Log cabin

Log cabin -
Photo by Hollie Harmsworth on Unsplash

A log cabin is a house built from logs. It is a fairly simple type of log house. A distinction should be drawn between the traditional meanings of “log cabin” and “log house. ” Historically most “Log cabins” were a simple one- or 1½-story structures, somewhat impermanent, and less finished or less architecturally sophisticated.

Log construction was particularly suited to Scandinavia, where right, tall tree trunks (pine and spruce) are easily available. With suitable tools, a log cabin could be trashed from scratch days by a family. As no chemical reaction is involved, such as hardening of mortar, a log cabin could be erected in virtually any weather or season. Many old cities in Northern Scandinavia are constructed exclusively out of log homes, which were decorated by board paneling and wood cuttings. Today, a building of modern log cabins as leisure homes is a fully developed business in Finland and Sweden. Modern log cabins frequently feature fiberglass insulation and are sold as prefabricated kits machined in a mill, rather than hand-built from the field like traditional log cabins.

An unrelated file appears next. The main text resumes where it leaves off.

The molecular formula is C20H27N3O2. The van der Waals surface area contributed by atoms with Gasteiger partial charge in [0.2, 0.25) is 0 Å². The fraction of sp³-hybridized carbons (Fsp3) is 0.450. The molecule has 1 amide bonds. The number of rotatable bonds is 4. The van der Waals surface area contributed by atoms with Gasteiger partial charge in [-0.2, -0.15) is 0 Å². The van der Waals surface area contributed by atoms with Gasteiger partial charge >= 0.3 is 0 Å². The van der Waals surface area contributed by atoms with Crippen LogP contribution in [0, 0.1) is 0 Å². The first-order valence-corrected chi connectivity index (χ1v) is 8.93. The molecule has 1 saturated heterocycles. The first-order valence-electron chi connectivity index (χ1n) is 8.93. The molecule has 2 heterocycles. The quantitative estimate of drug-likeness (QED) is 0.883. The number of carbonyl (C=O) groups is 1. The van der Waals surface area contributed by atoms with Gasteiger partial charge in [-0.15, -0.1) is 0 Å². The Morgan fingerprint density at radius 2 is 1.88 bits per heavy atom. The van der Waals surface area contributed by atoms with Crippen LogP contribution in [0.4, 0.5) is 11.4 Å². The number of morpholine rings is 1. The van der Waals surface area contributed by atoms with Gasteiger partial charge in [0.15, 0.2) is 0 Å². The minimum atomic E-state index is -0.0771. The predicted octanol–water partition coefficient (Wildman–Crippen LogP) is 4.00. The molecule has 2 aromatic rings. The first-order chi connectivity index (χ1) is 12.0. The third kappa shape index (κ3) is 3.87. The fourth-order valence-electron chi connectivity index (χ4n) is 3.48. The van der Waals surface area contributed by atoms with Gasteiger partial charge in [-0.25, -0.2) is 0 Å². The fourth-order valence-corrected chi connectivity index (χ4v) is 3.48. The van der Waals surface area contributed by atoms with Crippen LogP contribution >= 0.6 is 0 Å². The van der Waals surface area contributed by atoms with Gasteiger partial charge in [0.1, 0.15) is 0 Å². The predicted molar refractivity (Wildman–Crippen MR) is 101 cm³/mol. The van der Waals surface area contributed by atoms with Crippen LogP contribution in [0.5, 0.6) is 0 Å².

Log cabins are for the most part constructed without using nails and thus derive their equilibrium from easy stacking, with just a few dowel joints to get reinforcement. This is because a log cabin will compress slightly as it settles, over a few months or even years. Nails would soon be out of alignment and ripped out.

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